How ironic and sad that in an article on “The New Right-Wing Smear Machine” [Nov. 12] as well as on your cover, you use the innocent, maligned bat to suggest creepy evil. It goes to show that even the most well-intentioned sometimes inadvertently make use of coded, emotionally charged stereotypes, considered culturally acceptable until we are alerted to their insidious nature. I think you owe it to bats and to the balance of nature dependent on their voracious insectivorous behavior (at least for the species you depict) to issue an apology.
HEATHER BERMAN CANTINO
THE DESIGN TEAM REPLIES
New York City
We never intended to smear the humble bat any more than we would have maligned pumpkins had we put a jack-o’-lantern on our Halloween-inspired cover instead. Nevertheless, we apologize to all bats whose feelings were hurt by our depiction of them.
Frank W. Lewis errs in Puzzle No. 3103 [Nov. 19]. The clue for 27 Down mentions eating eucalyptus, and the answer is “panda.” Wrong. Pandas eat bamboo. Koalas eat eucalyptus. Very upsetting.
…& DUCKIES POISONED
New York City
Mark Schapiro’s “Toxic Toys” [Nov. 5] did a terrific job of laying out the dangers of phthalates in children’s toys. More than 90 percent of all phthalates are used to soften PVC plastic, the worst plastic from a health perspective. If we’re going to talk about toxic toys, we must examine the plastic used to make those toys, which causes health and environmental problems from production to disposal.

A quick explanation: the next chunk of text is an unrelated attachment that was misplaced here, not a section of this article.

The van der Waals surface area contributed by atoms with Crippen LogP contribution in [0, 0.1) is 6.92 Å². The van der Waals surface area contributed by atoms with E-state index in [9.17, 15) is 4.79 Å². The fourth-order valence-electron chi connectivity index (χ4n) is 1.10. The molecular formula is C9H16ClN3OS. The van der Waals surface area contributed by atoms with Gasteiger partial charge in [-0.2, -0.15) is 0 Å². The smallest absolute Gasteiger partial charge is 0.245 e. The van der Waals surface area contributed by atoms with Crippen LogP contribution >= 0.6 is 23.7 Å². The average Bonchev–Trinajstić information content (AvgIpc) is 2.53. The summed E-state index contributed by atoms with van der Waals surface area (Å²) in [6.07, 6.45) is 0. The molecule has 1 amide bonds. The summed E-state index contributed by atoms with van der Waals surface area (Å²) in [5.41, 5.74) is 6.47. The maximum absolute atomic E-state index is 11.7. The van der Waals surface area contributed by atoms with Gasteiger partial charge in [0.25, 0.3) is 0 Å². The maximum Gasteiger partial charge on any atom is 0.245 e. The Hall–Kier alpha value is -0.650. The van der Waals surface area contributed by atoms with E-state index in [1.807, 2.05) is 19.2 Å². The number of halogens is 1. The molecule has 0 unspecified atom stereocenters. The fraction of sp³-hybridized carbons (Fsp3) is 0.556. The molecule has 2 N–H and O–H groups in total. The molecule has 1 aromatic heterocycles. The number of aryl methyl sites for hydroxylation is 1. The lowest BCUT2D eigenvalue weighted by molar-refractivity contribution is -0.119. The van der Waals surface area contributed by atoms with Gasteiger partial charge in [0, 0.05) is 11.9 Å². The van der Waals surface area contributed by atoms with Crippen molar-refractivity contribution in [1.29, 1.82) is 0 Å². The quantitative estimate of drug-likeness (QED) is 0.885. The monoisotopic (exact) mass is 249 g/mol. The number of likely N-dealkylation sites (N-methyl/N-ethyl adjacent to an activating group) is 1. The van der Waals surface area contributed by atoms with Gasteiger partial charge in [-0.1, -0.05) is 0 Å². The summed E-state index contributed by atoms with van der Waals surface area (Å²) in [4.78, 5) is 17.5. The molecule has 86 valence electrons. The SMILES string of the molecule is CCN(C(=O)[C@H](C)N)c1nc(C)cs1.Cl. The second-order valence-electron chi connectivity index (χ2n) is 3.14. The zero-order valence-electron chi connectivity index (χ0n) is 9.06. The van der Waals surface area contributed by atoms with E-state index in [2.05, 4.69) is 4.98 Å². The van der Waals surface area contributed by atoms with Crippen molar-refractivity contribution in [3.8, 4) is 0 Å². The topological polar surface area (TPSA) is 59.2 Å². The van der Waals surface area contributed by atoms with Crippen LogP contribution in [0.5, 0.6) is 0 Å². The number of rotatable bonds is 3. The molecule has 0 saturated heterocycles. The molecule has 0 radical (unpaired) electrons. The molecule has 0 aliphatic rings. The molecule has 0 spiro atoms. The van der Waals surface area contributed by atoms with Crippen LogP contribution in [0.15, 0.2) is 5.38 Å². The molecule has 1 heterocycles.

Highly toxic chemicals, including dioxins and furans, vinyl chloride, lead, mercury and phthalates, are used or released in the PVC life cycle. Studies have documented links between PVC and the increased likelihood of developing diseases, including a rare form of liver cancer. PVC is chlorine-based, making it a major dioxin source during production and especially in disposal. A highly toxic group of chemicals that build up in the food chain and in our bodies, they can cause cancer and harm the immune and reproductive systems. Dioxins are so toxic they have been targeted for a global phaseout by an international treaty. That’s why Wal-Mart, Microsoft, Nike, Apple and others are phasing out this poison plastic.
Sure, getting the phthalates out of toys is critically important, but it’s essential that we also address the life-cycle toxicity of the “rubber” duckies and other toys our kids are playing with.
Center for Health, Environment and Justice